Rosaria Rinaldi and Rodolfo Guzzi

Nano-biophysical and diagnostics tools for cellular processes investigations.

In the last decade, one of the most critical matters related to the cellular biological applications was to detect the processes followed by the cells in their native and dynamic settings. Cell-cell contacts are significant determinants of tissue organization during embryogenesis and epithelial tissue development.  Tissue engineering and regenerative medicine have been providing interesting technologies for the development of functional substitutes aimed to repair and regenerate damaged tissues and organs. In this frame, nanostructured biomaterials are gaining particular attention for tissue engineering, owing to their ability to better promote cell adhesion and proliferation compared with conventional micro-sized materials. Moreover, rapid micro and nano-technological and methodological developments have advanced our capabilities to study and understand crucial aspects of cell organization, tissue formation, and organ structure and function.  In this context advanced nano-imaging and nano-manipulation tools and miniaturized diagnostics devices to engineer and test new materials and biochemical or biophysical stimuli to adequately address cell activity and function. These processes become more critical and complex when the target is the addressing of organ development, which is related to the intricate process of coordinated differentiation, morphogenesis, and maturation of diverse populations of cells into complex tissues. Gaining the ability to engineer complex tissues and whole organs have tremendous implications for advancing our understanding of developmental processes and empowering translational and precision medicine.

To this aim, we have been developing different approaches which combine nano-scale imaging and spectroscopic techniques as long as lab-on-chip systems [1-9] to investigate all the fundamental processes and biophysical/biochemical parameters influencing the mechanisms as mentioned above.

Organ-on-chip models can create 2D models in which cell function can be monitored over time in response to precisely controlled physicochemical cues. Organoid models enable our understanding of morphogenesis and developmental disorders. Recent advances in creating 3D organ-on-chip models are expected to be of fundamental importance to boost the advancement and translational applications in this field. Pertinent mathematical models have also been developed to understand more of morphogenesis and better monitor related processes.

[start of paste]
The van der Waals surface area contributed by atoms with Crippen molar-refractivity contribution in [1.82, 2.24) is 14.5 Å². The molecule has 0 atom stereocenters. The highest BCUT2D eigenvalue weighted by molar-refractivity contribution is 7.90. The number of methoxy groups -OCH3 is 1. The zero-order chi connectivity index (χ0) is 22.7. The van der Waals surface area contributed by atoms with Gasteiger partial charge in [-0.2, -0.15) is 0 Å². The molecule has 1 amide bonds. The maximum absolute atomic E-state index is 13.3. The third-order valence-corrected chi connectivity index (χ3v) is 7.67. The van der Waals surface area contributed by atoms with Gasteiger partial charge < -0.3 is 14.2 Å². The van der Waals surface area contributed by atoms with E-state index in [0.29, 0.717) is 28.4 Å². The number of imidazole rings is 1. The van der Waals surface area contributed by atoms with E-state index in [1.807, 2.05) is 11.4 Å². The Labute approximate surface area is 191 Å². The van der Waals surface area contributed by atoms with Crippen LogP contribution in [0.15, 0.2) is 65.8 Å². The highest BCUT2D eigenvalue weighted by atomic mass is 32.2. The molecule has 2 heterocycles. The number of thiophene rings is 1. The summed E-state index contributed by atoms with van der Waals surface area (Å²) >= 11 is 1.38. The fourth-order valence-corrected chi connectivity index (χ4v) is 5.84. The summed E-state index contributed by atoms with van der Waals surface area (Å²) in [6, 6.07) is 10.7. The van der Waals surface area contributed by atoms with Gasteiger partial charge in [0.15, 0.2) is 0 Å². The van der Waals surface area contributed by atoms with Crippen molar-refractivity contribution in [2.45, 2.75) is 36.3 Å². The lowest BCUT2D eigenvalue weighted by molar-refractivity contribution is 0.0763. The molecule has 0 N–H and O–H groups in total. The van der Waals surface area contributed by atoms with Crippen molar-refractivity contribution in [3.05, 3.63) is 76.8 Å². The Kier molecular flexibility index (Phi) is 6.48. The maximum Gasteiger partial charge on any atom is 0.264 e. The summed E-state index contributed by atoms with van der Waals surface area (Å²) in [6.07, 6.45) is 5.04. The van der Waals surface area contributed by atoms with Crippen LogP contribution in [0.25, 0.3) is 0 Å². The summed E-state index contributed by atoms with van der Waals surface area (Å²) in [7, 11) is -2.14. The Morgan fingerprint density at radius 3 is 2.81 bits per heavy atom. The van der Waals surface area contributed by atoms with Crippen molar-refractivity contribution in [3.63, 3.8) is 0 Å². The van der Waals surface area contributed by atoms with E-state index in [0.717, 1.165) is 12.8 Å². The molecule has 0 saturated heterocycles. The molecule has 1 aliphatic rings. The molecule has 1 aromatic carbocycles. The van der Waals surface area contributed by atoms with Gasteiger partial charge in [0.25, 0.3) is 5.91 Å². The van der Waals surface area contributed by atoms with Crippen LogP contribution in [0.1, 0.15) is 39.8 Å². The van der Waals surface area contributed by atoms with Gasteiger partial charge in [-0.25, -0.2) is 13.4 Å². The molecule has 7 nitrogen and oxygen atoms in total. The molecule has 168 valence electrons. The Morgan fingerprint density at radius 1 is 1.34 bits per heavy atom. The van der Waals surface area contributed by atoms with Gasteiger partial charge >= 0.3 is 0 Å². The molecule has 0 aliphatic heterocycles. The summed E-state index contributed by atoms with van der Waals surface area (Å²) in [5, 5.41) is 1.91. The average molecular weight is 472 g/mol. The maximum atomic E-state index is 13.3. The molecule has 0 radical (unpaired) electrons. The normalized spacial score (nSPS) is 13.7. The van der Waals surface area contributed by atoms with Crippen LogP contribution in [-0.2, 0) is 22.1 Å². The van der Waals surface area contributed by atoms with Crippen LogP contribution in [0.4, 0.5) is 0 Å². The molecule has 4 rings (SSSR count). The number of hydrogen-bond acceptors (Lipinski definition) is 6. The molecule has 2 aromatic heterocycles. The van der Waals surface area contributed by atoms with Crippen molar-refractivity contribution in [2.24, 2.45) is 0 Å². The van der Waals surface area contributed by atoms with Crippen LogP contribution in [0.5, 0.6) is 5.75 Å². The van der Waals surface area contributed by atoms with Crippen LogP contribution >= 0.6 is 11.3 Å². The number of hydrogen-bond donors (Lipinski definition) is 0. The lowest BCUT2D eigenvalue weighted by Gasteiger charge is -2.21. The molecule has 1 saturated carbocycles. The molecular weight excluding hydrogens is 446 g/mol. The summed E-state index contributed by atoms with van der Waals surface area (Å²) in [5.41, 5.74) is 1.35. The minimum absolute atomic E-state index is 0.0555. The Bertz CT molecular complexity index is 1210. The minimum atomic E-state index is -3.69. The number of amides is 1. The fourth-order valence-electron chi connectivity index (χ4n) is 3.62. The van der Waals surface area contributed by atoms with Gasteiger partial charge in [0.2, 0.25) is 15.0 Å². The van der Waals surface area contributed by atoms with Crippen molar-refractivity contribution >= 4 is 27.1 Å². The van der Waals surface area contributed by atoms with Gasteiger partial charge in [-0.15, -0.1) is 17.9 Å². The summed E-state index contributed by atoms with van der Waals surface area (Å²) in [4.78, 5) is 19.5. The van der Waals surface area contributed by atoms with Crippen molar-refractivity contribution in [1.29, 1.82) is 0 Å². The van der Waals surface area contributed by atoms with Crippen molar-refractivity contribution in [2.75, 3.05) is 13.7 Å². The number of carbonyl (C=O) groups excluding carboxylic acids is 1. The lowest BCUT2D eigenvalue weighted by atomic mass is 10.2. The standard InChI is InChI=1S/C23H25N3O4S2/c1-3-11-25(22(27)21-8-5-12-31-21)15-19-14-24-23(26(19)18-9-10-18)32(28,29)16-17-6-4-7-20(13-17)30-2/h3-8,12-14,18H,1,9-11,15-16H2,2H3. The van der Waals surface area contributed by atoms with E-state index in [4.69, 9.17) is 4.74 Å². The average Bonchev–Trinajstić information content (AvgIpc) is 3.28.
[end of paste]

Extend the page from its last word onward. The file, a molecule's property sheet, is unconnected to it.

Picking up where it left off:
1. Primiceri, E., et al., Automatic transwell assay by an EIS cell chip to monitor cell migration. Lab on a Chip, 2011. 11(23): p. 4081-4086.
  2. Aloisi, A., et al., Micrograph Device for Biosensoristic Applications. Journal of Sensors, 2016.
  3. Aloisi, A., et al., Microfluidics and BIO-encapsulation for drug- and cell-therapy, in Organic Sensors and Bioelectronics X, I. Kymissis, R. Shinar, and L. Torsi, Editors. 2017.
  4. Cascione, M., et al., Atomic Force Microscopy Combined with Optical Microscopy for Cells Investigation. Microscopy Research and Technique, 2017. 80(1): p. 109-123.
  5. Cascione, M., et al., Morphomechanical and structural changes induced by ROCK inhibitor in breast cancer cells. Experimental Cell Research, 2017. 360(2): p. 303-309.
  6. del Mercato, L.L., et al., Design and characterization of microcapsules-integrated collagen matrixes as multifunctional three-dimensional scaffolds for soft tissue engineering. Journal of the Mechanical Behavior of Biomedical Materials, 2016. 62: p. 209-221.
  7. Primiceri, E., et al., Cell chips as new tools for cell biology – results, perspectives and opportunities. Lab on a Chip, 2013. 13(19): p. 3789-3802.
  8. Sallustio, F., et al., Inhibin-A and Decorin Secreted by Human Adult Renal Stem/Progenitor Cells Through the TLR2 Engagement Induce Renal Tubular Cell Regeneration. Scientific Reports, 2017. 7.
  9. Vergara, D., et al., Cytoskeletal Alterations and Biomechanical Properties of parkin-Mutant Human Primary Fibroblasts. Cell Biochemistry and Biophysics, 2015. 71(3): p. 1395-1404.

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